Seattle Seahawks fans agonizing over the four-month-old lockout take note – your team could take the field for training camp in a little more than a week.
NFL owners overwhelmingly voted to approve a settlement with players in Atlanta on Thursday, considered a precursor to the two sides ultimately agreeing on a new collective bargaining agreement.
That group included a Seattle contingent led by owner Paul Allen and CEO Peter McLoughlin. Sea-hawks general manager John Schneider and coach Pete Carroll stayed in Seattle, ready to begin operations if given the green light.
But the duo will have to wait a few days.
After a Thursday evening conference call, players did not vote on the deal, stating a need for more time to review the 500-page document. Players appear to have a problem with ancillary issues they believe were not negotiated between the two parties.
“I have mixed feelings about it,” said Seahawks’ defensive tackle Brandon Mebane, one of Seattle’s soon-to-be free agents. “I’m anxious to get it resolved, but you also have to get it right. It’s like when you buy a car, you have to read over the papers so if you get into a lease agreement, you know what you’re signing.
“But as far as my personal situation, it’s a blessing. I really would like to know where I stand as a free agent and what’s going to happen.”
Said Seahawks fullback Michael Robinson via Twitter: “Why is it all of a sudden pressure on us?? THEY LOCKED US OUT! Lol.”
Once approved by the players, the new agreement would allow the Seahawks to open their doors and resume contact with players as early as Saturday, with a tentative date of July 29 for the opening of training camp.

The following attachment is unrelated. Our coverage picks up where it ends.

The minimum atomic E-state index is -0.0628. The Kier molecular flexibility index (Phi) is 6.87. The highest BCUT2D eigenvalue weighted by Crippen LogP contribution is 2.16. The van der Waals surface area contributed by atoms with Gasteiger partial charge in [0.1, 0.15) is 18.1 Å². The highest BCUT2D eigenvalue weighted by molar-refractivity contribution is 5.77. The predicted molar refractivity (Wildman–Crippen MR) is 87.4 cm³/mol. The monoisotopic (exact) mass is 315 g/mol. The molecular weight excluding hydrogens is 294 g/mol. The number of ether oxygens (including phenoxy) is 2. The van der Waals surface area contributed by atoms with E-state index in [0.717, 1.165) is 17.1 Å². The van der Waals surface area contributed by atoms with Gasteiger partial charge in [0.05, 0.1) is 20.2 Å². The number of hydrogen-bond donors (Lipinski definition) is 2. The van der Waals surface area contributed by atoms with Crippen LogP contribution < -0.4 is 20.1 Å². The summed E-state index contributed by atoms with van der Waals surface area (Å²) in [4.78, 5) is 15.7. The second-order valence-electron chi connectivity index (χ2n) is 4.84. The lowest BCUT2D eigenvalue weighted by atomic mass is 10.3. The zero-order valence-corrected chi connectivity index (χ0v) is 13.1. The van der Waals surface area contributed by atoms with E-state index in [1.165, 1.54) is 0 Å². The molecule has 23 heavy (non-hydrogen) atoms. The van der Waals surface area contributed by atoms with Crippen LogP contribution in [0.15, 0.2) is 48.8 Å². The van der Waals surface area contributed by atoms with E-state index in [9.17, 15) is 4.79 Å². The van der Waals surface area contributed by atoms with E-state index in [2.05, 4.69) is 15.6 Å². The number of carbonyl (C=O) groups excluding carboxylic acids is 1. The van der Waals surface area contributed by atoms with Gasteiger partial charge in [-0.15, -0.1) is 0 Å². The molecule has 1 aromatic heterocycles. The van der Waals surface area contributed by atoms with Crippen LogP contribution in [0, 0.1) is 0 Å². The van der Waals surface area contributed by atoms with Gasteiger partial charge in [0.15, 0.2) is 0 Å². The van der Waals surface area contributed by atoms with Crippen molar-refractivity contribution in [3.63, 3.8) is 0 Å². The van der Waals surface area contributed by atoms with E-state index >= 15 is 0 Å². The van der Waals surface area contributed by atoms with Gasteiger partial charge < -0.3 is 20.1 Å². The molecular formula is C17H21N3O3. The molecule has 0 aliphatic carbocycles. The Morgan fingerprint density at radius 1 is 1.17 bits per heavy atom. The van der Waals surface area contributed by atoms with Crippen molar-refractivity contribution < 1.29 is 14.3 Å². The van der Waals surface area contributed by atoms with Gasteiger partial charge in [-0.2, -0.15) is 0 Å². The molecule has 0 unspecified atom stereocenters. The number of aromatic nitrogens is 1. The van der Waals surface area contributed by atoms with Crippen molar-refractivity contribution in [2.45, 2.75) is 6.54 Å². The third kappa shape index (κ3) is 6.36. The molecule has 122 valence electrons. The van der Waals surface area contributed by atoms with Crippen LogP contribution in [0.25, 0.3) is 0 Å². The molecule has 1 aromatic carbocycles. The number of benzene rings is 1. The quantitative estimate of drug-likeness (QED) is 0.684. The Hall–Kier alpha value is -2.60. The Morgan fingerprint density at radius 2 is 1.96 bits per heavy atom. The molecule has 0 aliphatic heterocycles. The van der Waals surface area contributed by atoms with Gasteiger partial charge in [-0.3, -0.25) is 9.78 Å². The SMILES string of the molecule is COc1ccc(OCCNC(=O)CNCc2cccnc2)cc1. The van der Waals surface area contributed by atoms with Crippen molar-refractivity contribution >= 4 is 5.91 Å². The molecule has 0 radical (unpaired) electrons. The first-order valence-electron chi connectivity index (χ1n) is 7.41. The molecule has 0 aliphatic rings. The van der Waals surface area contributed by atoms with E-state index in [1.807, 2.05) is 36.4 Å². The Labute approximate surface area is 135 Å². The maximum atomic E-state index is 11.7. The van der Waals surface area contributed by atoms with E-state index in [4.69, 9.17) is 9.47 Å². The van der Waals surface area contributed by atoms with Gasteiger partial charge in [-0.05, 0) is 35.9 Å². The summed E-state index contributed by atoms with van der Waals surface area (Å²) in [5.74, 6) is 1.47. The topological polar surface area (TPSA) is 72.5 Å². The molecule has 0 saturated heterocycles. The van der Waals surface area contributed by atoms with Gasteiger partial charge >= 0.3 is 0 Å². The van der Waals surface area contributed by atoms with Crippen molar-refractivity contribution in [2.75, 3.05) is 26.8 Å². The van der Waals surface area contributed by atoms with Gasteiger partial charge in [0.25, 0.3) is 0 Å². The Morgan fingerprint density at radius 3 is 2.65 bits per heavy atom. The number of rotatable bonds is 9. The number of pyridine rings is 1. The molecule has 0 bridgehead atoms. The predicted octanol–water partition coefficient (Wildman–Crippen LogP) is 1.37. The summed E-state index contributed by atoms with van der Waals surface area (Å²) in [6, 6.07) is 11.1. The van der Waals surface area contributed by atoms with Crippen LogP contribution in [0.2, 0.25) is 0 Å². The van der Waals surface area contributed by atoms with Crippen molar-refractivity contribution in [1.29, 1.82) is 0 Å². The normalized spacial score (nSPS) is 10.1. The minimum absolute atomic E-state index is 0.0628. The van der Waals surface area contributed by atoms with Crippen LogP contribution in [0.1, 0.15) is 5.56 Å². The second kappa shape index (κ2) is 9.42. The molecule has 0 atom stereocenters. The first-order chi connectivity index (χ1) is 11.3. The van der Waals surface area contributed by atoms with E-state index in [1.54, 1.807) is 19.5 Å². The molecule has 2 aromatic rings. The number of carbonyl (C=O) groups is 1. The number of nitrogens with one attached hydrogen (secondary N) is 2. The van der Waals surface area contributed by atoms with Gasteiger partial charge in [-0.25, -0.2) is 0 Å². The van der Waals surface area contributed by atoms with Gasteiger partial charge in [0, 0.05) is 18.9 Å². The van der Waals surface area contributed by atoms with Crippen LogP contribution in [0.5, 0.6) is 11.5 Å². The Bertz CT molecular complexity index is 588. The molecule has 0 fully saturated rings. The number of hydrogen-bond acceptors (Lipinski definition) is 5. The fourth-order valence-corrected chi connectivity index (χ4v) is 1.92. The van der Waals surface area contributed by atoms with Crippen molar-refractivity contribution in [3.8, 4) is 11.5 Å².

Currently, the Seahawks have 54 players on their roster, but that does not include the nine rookies taken during this year’s draft. Twenty-three Seattle players are expected to hit free agency this year.
A group of Seahawks player-personnel executives are in Atlanta and will be part of a seminar provided by the league to explain the new CBA rules today, including how to handle a new rookie wage scale and free agency.
The league is expected to allow teams to carry a 90-man roster – up from 80-man rosters traditionally allowed at the start of training camps – to account for increased player injuries expected because of a lack of organized offseason workouts.
With Seattle’s first scheduled exhibition game Aug. 11 at San Diego, Schneider and Carroll have a lot of work to do in a short amount of time.
First on the agenda will be a three-day window, tentatively set to begin Monday, to sign the team’s own free agents and bring in undrafted rookie free agents.
Meetings with quarterback Matt Hasselbeck, Mebane and cornerback Kelly Jennings will be at the top of Seattle’s to-do list during. Seattle also has several undrafted rookies targeted that they would like to add to the camp roster.
Once the Seahawks are allowed to dip into the free-agent pool, positions they could address include quarterback, offensive guard, defensive tackle and receiver.
Possible targets including Minnesota receiver Sidney Rice, Oakland offensive lineman Robert Gallery, New York Giants defensive tackle Barry Cofield, and several quarterback candidates who would compete with Charlie Whitehurst for playing time should Hasselbeck not re-sign.
The quarterbacks include USC product Matt Leinart, who served as the third-string quarterback for Houston last year, Minnesota free-agent Tarvaris Jackson, and possibly Philadelphia’s Kevin Kolb via a trade.
According to ESPN, the Seahawks have a projected $39 million in cap space, with the new agreement creating a $120.4 million cap number.
That means Carroll and Schneider have some money to spend in their second year of the team’s rebuilding effort.
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Tags: Ancillary Issues, Brandon Mebane, coach pete carroll, Collective Bargaining Agreement, Fullback, John Schneider, Lease Agreement, Michael Robinson, Mixed Feelings, Nfl Owners, Page Document, paul allen, Personal Situation, Personnel Executives, Peter Mcloughlin, Sea Hawks, seattle players, SEATTLE SEAHAWKS, seattle seahawks fans, Twitter
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